Go heads eastward, wins Japan Stakes Pino-driven colt controls $54,225 race from start

November 10, 1997|By Kent Baker | Kent Baker,SUN STAFF

The connections of Go looked eastward when they were searching for easier spots to run.

Belmont Park proved a little tough as the colt finished fifth in the Grade II Jamaica Handicap on the turf, so off to Maryland they came.

Yesterday, Go rewarded them with a 1 3/4 -length victory in the $54,225 Japan Racing Association Stakes at Laurel Park and now will stay awhile.

"We brought this horse East to find some softer spots," trainer Michael Machowsky said. "We were looking to build his confidence and get a chance to put him on the mud. It all worked out in our favor."

The 7-5 favorite, Go and jockey Mario Pino controlled the race almost from the start. The horse rated nicely on the inside, drew clear at the second turn, then dug in gamely to hold off the rally of Sharp Prospectus and Edgar Prado.

"There wasn't a lot of speed in the race, so Michael said to break out there ahead and if we didn't, not to worry about it," Pino said. He was riding Go for the first time.

Machowsky said the owners (Shirley Aizenstat and Chris Lesbines) just rejected a $200,000 offer for Go, who has won more than $133,000 during a 14-race career.

"For this horse to win is very important to them," he said. "He has quite a following. Most of these people [12 in the winner's circle] came in from out of town for the race."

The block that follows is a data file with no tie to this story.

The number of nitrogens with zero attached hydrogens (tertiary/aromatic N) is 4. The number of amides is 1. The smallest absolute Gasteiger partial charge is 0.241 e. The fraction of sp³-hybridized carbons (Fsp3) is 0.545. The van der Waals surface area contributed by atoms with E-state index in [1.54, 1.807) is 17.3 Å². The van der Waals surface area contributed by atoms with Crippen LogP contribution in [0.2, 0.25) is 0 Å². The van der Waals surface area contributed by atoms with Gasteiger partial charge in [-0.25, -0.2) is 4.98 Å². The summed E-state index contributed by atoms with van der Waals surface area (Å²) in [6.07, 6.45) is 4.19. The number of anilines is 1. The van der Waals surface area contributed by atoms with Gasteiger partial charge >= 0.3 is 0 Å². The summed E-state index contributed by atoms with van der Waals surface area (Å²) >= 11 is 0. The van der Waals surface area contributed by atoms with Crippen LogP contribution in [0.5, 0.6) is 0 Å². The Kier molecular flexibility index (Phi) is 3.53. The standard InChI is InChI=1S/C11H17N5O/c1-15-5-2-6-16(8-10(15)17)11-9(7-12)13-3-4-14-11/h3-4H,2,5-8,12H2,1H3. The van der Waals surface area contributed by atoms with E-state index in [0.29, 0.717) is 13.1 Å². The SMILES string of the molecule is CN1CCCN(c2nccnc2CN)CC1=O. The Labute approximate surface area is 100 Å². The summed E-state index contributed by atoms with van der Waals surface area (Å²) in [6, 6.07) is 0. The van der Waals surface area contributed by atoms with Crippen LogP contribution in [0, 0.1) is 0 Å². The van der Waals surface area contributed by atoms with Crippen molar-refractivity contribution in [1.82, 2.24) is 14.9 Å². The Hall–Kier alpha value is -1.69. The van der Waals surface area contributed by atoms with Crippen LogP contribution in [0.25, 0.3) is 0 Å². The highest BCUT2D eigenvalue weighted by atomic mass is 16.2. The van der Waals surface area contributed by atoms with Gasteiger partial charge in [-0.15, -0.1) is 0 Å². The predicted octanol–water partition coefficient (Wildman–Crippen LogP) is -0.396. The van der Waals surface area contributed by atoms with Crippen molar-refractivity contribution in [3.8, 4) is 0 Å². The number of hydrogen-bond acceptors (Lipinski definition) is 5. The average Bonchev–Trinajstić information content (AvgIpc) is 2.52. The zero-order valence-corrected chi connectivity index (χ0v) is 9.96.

Go will remain at Laurel for the $100,000 Annapolis Stakes Nov. 28.

"My groom will stay with him," Machowsky said. "I haven't told the groom and will have to break the news gently. He's already homesick for California."

Machowsky said he wanted to run Go in the Oak Tree Derby back home, but was content to win at Laurel.

"He [Go] has heart and he knows where the wire is," he said. "He's talented and trains better every day, so look for us to hopefully be back in the winner's circle here in a couple of weeks."

Sovereign Storm ran evenly to finish third, seven lengths behind Sharp Prospectus in an event won in 2 minutes, 5 3/5 seconds over 1 1/4 miles.

NOTES: The National Turf Writers Association has established the Jim Bolus Memorial Scholarship at the University of Louisville. Bolus was widely recognized throughout the industry as the leading historian on the Kentucky Derby. He died in May. Dover Downs reopened last weekend with 330 simulcast outlets, more than double the number at the close of its last meeting. Prado, the nation's leading rider, was shut out yesterday after being disqualified in the third race aboard Greenspring Willy and placed second. He bothered the oncoming Ivar's Baby Boy in the stewards' opinion.

Pub Date: 11/10/97

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